Abstract and Keywords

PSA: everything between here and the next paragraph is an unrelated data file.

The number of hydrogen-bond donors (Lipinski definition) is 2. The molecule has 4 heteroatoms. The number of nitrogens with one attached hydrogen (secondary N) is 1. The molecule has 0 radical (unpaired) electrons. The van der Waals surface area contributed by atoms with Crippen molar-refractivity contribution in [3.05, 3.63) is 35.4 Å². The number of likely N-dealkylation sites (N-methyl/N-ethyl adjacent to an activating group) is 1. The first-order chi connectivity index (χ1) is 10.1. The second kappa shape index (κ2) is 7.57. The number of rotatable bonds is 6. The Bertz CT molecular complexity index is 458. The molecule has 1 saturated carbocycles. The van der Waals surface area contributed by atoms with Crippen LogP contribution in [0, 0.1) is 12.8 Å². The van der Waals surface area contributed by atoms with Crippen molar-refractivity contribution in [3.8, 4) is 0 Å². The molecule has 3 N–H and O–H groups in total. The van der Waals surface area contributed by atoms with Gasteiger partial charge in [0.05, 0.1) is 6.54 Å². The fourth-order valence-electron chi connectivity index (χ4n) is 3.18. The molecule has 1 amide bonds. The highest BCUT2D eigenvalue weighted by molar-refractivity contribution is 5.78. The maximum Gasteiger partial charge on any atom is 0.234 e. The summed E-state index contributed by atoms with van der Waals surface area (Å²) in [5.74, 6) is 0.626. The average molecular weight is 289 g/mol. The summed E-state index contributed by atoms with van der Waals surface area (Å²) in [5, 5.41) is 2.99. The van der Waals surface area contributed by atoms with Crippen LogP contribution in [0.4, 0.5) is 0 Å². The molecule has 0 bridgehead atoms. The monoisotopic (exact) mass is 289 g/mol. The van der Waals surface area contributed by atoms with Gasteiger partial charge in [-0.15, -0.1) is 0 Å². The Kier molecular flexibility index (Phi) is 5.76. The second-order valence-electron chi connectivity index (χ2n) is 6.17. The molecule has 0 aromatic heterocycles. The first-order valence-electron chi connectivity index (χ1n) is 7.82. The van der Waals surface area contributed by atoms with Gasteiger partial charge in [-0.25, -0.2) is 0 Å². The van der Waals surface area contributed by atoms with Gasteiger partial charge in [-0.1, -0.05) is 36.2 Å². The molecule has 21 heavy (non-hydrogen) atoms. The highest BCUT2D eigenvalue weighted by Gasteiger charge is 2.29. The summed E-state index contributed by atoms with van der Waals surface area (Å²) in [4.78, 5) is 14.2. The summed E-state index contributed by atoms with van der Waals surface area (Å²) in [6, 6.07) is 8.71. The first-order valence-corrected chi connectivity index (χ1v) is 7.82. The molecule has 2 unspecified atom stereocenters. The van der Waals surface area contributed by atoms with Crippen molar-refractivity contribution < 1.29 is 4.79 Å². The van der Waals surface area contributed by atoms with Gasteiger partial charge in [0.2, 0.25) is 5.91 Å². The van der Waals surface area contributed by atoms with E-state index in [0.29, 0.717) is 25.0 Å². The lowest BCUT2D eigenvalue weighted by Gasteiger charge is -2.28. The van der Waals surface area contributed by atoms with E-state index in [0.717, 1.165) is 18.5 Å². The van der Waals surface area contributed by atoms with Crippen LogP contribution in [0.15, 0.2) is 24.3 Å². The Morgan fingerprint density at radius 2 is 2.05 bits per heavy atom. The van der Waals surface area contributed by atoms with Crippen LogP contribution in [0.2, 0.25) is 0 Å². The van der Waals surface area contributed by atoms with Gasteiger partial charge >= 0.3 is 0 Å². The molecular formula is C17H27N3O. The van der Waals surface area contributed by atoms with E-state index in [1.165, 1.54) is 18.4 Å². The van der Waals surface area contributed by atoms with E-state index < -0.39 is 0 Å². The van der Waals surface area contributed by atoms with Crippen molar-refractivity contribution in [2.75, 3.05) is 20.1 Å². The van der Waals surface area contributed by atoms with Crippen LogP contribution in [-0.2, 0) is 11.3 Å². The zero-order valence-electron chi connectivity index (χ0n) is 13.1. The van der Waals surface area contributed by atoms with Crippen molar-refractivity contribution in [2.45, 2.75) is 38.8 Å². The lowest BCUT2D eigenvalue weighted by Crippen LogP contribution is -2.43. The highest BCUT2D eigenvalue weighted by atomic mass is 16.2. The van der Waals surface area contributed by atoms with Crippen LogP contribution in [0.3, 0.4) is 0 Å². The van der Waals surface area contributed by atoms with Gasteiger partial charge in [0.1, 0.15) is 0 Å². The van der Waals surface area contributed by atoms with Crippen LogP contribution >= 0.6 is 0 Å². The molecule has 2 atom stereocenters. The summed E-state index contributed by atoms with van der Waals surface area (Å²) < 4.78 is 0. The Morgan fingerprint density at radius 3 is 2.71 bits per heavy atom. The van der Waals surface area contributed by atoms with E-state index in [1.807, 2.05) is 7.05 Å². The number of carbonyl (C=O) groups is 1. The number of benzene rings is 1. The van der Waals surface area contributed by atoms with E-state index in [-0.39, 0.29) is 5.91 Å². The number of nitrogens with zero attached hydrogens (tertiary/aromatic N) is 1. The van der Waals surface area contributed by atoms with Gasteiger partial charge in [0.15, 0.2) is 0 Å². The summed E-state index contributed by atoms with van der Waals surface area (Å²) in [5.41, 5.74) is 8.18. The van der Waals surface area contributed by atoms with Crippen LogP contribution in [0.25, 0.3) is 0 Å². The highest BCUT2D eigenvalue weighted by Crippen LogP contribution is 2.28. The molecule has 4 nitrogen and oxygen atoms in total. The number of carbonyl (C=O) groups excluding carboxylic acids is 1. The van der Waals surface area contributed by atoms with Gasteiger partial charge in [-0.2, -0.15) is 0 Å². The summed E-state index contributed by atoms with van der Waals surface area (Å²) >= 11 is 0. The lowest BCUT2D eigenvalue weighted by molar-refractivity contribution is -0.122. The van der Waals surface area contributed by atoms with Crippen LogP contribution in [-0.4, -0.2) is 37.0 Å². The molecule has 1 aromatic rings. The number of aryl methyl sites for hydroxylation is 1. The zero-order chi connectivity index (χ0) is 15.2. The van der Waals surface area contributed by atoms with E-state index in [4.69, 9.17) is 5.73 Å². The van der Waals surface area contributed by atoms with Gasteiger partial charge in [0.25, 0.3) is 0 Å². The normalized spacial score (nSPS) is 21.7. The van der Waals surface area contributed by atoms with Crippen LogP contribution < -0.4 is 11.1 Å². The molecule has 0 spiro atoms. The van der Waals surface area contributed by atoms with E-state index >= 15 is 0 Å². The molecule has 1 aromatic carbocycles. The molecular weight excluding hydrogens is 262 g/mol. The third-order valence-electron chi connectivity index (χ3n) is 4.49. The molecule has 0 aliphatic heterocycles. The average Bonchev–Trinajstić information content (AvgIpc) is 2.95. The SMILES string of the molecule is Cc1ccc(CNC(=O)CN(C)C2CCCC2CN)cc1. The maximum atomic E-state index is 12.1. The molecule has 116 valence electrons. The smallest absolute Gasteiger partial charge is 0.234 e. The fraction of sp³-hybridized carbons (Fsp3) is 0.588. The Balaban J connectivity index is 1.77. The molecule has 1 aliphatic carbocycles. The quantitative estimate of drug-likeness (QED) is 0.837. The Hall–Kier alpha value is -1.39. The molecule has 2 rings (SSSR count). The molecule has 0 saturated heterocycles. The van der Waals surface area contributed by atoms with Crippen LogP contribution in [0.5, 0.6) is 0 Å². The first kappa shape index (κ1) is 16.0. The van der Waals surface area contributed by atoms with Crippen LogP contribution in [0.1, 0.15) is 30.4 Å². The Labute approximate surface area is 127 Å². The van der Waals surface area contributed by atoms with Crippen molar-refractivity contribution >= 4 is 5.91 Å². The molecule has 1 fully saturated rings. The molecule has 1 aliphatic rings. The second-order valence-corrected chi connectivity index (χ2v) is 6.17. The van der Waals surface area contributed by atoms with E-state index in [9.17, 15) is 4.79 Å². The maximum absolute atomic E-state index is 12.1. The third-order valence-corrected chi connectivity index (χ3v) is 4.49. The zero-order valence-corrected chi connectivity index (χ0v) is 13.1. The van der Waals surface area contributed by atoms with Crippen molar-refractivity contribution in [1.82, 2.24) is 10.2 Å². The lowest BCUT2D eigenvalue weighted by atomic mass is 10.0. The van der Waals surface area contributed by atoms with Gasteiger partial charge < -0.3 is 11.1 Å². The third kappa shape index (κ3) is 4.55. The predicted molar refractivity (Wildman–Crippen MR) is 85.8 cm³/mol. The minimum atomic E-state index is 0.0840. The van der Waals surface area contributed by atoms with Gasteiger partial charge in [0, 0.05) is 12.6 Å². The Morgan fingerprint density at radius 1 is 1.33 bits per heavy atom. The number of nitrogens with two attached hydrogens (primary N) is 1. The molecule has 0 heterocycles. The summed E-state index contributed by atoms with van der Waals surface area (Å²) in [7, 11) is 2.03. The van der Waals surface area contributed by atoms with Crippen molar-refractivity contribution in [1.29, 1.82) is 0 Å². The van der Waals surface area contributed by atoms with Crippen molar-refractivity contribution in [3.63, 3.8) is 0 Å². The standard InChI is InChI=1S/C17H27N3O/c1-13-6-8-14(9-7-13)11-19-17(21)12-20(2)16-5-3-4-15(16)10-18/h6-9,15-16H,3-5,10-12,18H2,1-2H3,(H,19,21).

The chapter provides an introductory survey of the major schools and thinkers of neo-Kantianism from the 1790s to 1920s. The beginnings of neo-Kantianism, which arose out of the rejection of foundationalism, go back to three central figures of the early nineteenth century: Fries, Herbart, and Beneke. The movement became self-conscious only in the 1860s in the work of Fischer, Zeller, Bona Meyer, Liebmann, and Lange. There were three crises crucial for the development of neo-Kantianism: the identity crisis of philosophy, the materialism controversy, and the challenge of pessimism. Neo-Kantianism went into decline after the First World War, partly because of its disastrous support for the war, partly because the war undermined its belief in social and political progress.
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